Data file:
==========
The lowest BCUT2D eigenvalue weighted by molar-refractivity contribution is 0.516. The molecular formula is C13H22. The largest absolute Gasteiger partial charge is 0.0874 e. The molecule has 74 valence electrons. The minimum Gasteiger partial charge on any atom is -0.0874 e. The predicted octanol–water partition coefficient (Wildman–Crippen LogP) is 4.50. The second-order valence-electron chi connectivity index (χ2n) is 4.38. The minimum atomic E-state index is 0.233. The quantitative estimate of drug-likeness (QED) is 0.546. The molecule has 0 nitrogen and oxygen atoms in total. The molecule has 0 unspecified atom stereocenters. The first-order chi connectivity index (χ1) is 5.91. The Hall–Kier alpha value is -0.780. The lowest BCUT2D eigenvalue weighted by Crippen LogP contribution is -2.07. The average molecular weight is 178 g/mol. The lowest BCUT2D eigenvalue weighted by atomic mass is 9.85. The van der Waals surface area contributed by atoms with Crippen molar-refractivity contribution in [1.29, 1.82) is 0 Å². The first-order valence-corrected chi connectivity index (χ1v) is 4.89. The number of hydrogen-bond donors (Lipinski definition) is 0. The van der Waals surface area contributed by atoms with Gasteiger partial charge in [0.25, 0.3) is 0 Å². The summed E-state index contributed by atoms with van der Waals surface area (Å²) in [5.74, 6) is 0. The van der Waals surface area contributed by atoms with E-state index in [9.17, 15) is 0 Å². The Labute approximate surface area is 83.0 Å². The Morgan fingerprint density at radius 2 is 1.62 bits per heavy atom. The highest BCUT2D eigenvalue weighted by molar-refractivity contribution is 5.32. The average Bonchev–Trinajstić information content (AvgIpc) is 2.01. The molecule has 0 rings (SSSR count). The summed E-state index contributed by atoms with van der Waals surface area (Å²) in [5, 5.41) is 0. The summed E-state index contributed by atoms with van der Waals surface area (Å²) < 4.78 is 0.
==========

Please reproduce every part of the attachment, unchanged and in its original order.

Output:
The lowest BCUT2D eigenvalue weighted by molar-refractivity contribution is 0.516. The molecular formula is C13H22. The largest absolute Gasteiger partial charge is 0.0874 e. The molecule has 74 valence electrons. The minimum Gasteiger partial charge on any atom is -0.0874 e. The predicted octanol–water partition coefficient (Wildman–Crippen LogP) is 4.50. The second-order valence-electron chi connectivity index (χ2n) is 4.38. The minimum atomic E-state index is 0.233. The quantitative estimate of drug-likeness (QED) is 0.546. The molecule has 0 nitrogen and oxygen atoms in total. The molecule has 0 unspecified atom stereocenters. The first-order chi connectivity index (χ1) is 5.91. The Hall–Kier alpha value is -0.780. The lowest BCUT2D eigenvalue weighted by Crippen LogP contribution is -2.07. The average molecular weight is 178 g/mol. The lowest BCUT2D eigenvalue weighted by atomic mass is 9.85. The van der Waals surface area contributed by atoms with Crippen molar-refractivity contribution in [1.29, 1.82) is 0 Å². The first-order valence-corrected chi connectivity index (χ1v) is 4.89. The number of hydrogen-bond donors (Lipinski definition) is 0. The van der Waals surface area contributed by atoms with Gasteiger partial charge in [0.25, 0.3) is 0 Å². The summed E-state index contributed by atoms with van der Waals surface area (Å²) in [5.74, 6) is 0. The van der Waals surface area contributed by atoms with E-state index in [9.17, 15) is 0 Å². The Labute approximate surface area is 83.0 Å². The Morgan fingerprint density at radius 2 is 1.62 bits per heavy atom. The highest BCUT2D eigenvalue weighted by molar-refractivity contribution is 5.32. The average Bonchev–Trinajstić information content (AvgIpc) is 2.01. The molecule has 0 rings (SSSR count). The summed E-state index contributed by atoms with van der Waals surface area (Å²) in [5, 5.41) is 0. The summed E-state index contributed by atoms with van der Waals surface area (Å²) < 4.78 is 0.